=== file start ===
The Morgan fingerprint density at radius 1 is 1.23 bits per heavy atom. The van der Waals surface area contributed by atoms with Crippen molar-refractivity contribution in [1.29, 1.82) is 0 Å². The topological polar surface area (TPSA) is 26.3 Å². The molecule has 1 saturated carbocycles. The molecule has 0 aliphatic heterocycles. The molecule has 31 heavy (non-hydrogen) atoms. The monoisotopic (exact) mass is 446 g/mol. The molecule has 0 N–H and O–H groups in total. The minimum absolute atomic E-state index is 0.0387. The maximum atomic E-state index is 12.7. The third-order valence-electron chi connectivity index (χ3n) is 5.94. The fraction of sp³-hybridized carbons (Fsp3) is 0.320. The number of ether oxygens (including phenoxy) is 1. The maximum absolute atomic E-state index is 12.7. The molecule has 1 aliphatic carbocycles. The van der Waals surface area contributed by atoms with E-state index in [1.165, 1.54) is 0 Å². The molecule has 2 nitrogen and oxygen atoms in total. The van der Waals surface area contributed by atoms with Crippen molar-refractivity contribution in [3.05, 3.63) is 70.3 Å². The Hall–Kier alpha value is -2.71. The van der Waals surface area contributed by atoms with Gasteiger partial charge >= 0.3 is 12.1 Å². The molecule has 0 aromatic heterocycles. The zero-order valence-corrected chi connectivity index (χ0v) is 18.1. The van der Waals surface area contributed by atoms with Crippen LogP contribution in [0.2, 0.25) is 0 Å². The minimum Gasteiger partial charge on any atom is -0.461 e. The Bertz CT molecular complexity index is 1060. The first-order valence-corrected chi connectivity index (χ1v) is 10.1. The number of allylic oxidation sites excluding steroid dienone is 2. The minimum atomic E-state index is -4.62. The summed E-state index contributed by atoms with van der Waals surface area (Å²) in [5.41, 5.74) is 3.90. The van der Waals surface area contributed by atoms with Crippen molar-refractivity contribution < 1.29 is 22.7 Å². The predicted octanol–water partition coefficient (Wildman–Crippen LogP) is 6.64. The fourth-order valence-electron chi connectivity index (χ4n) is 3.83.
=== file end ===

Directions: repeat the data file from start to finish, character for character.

The Morgan fingerprint density at radius 1 is 1.23 bits per heavy atom. The van der Waals surface area contributed by atoms with Crippen molar-refractivity contribution in [1.29, 1.82) is 0 Å². The topological polar surface area (TPSA) is 26.3 Å². The molecule has 1 saturated carbocycles. The molecule has 0 aliphatic heterocycles. The molecule has 31 heavy (non-hydrogen) atoms. The monoisotopic (exact) mass is 446 g/mol. The molecule has 0 N–H and O–H groups in total. The minimum absolute atomic E-state index is 0.0387. The maximum atomic E-state index is 12.7. The third-order valence-electron chi connectivity index (χ3n) is 5.94. The fraction of sp³-hybridized carbons (Fsp3) is 0.320. The number of ether oxygens (including phenoxy) is 1. The maximum absolute atomic E-state index is 12.7. The molecule has 1 aliphatic carbocycles. The van der Waals surface area contributed by atoms with E-state index in [1.165, 1.54) is 0 Å². The molecule has 2 nitrogen and oxygen atoms in total. The van der Waals surface area contributed by atoms with Crippen molar-refractivity contribution in [3.05, 3.63) is 70.3 Å². The Hall–Kier alpha value is -2.71. The van der Waals surface area contributed by atoms with Gasteiger partial charge >= 0.3 is 12.1 Å². The molecule has 0 aromatic heterocycles. The zero-order valence-corrected chi connectivity index (χ0v) is 18.1. The van der Waals surface area contributed by atoms with Crippen LogP contribution in [0.2, 0.25) is 0 Å². The minimum Gasteiger partial charge on any atom is -0.461 e. The Bertz CT molecular complexity index is 1060. The first-order valence-corrected chi connectivity index (χ1v) is 10.1. The number of allylic oxidation sites excluding steroid dienone is 2. The minimum atomic E-state index is -4.62. The summed E-state index contributed by atoms with van der Waals surface area (Å²) in [5.41, 5.74) is 3.90. The van der Waals surface area contributed by atoms with Crippen molar-refractivity contribution < 1.29 is 22.7 Å². The predicted octanol–water partition coefficient (Wildman–Crippen LogP) is 6.64. The fourth-order valence-electron chi connectivity index (χ4n) is 3.83.